Five barriers to homeownership are identified in a new study released on Friday by the National Association of Realtors® (NAR).  The white paper, titled "Hurdles to Homeownership: Understanding the Barriers" was prepared for NAR by the Rosen Consulting Group (RCG) and examines why, "Despite steadily improving local job markets and historically low mortgage rates, the U.S. homeownership rate is stuck near a 50-year low." The study was released at the Sustainable Homeownership Conference sponsored by NAR and the University of California, Berkeley's Fisher Center for Real Estate and Urban Economics.  

 "The decline and stagnation in the homeownership rate is a trend that's pointing in the wrong direction, and must be reversed given the many benefits of homeownership to individuals, communities and the nation's economy," said NAR President William E. Brown. "Those who are financially capable and willing to assume the responsibilities of owning a home should have the opportunity to pursue that dream."

The paper examines the underlying causes of each of the barriers identified in the paper, many of which arose out of the housing crisis. In brief, these are the five hurdles NAR and RCG believe have prevented a significant number of households from purchasing a home.

Post-foreclosure stress disorderNine million homeowners lost their homes through foreclosure during the housing crisis and 8.7 million lost their jobs.  Millions of others suffered less severe losses such a period of negative home equity or degraded wealth and/or retirement savings.  In addition, many young adults watched their families and friends go through these disruptions.

RCG believes these people are still suffering from long-lasting psychological changes that altered their perceptions of financial risks and changed their financial decision making, especially when it comes to housing choices.

While most Americans still have positive feelings about homeownership, the study says, targeted programs and workshops about financial literacy and mortgage debt could help those wanting to return to the housing market and those who may have negative biases about owning.

Mortgage availability.  Credit standards have not normalized following the Great Recession. Borrowers with good-to-excellent credit scores are not getting approved at the rate they were in 2003, before the housing boom and its accompanying lax lending standards. Safely restoring lending requirements to accessible standards is key to helping creditworthy households purchase homes.

The growing burden of student loan debt.  Younger Americans, particularly the so-called Millennials, are burdened with repayment of an increasingly large level of student debt.  This makes it very difficult for young households to save for a down payment, qualify for a mortgage, or afford the resulting payment.  This is especially true in areas with high home prices and rents. Policy changes need to be enacted that address soaring tuition costs and make repayment less burdensome.

Single-family housing affordability.  A current lack of inventory, the difficulty of saving for a down payment, high home prices, and competition from investors have led to falling affordability in many markets.  If these challenges persist, RCG forecasts that affordability will fall by an average of about 9 percentage points in all 75 of the major housing markets by 2019.  This could put home buying out of reach for another 5 million households. Declining affordability needs to be addressed with policies that ensure creditworthy young households and minority groups have the opportunity to own a home.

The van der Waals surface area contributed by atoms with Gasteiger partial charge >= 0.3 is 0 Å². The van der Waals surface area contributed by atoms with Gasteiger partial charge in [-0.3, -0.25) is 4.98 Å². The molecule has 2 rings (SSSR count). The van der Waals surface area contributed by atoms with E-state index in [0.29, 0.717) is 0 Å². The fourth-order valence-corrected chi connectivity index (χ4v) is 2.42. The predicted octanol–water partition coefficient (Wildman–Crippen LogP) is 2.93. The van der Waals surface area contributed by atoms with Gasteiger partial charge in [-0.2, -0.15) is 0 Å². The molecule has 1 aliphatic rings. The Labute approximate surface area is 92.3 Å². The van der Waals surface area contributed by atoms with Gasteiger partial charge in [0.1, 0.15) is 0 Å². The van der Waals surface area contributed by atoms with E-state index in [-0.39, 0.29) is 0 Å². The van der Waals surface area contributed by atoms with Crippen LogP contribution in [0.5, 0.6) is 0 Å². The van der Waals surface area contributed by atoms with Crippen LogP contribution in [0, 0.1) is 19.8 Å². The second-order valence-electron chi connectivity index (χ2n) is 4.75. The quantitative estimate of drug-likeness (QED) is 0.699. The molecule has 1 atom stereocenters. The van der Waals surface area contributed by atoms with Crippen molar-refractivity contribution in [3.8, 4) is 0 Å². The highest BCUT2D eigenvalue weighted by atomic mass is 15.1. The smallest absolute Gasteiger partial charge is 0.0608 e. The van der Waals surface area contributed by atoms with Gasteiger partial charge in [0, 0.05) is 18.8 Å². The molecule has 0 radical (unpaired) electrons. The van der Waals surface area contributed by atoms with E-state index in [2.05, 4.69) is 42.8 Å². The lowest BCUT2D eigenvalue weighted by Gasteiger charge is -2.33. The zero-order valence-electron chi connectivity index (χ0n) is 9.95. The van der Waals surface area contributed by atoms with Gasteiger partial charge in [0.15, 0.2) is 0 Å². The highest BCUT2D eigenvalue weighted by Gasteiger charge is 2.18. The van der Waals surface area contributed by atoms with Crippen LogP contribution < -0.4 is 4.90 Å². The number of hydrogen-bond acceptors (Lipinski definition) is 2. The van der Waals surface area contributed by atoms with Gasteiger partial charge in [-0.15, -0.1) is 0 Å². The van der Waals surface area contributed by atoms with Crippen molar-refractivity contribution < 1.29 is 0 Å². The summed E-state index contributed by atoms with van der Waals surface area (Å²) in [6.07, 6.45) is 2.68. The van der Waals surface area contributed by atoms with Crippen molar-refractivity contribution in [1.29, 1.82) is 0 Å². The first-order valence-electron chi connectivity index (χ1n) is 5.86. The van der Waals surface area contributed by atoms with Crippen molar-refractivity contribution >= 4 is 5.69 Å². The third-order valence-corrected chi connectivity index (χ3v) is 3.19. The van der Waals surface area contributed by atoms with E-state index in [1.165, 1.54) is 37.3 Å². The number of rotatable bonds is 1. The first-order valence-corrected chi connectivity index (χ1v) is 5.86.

Single-family housing supply shortages.  Inventories remain a persistent problem.  One reason is that the decline in single-family home construction during the recession has not fully corrected. That construction, according to Berkeley Hass Real Estate Group Chair Ken Rosen, "Ideas still failing to keep up with demand as cities see increased migration and population as the result of faster job growth.  The insufficient level of homebuilding has created a cumulative deficit of nearly 3.7 million new homes over the last eight years."

RCG cites lack of availability and high prices for buildable lots, the difficulty of finding skilled labor, and higher construction costs, as among the reasons housing starts are not ramping up to meet the growing demand for new supply. A concentrated effort to combat these obstacles is needed to increase building, alleviate supply shortages and preserve affordability for prospective buyers.

"Low mortgage rates and a healthy job market for college-educated adults should have translated to more home sales and upward movement in the homeownership rate in recent years," according to NAR Chief Economist Lawrence Yun. "Sadly, this has not been the case. Obtaining a mortgage has been tough for those with good credit, savings for a down payment are instead going towards steeper rents and student loans, and first-time buyers are finding that listings in their price range are severely inadequate."

Rosen added, "A healthy housing market is critical to the overall success of the U.S. economy. Too many would-be buyers have been locked out of the market by the factors found in this study, and it's also one of the biggest reasons why economic growth has been subpar in the current recover".

"Hurdles to Homeownership" is the second of three papers scheduled for release this year by RCG.  The first, released earlier this year titled "Homeownership in Crisis: Where Are We Now? Posited that more than $300 billion might have been added to the economy along with an additional 1.8 percent of GDP in 2016 if homebuilding had returned to a more normal level.  The third paper, which will be released later this year, will highlight policy ideas to promote safe, affordable, and sustainable homeownership opportunities.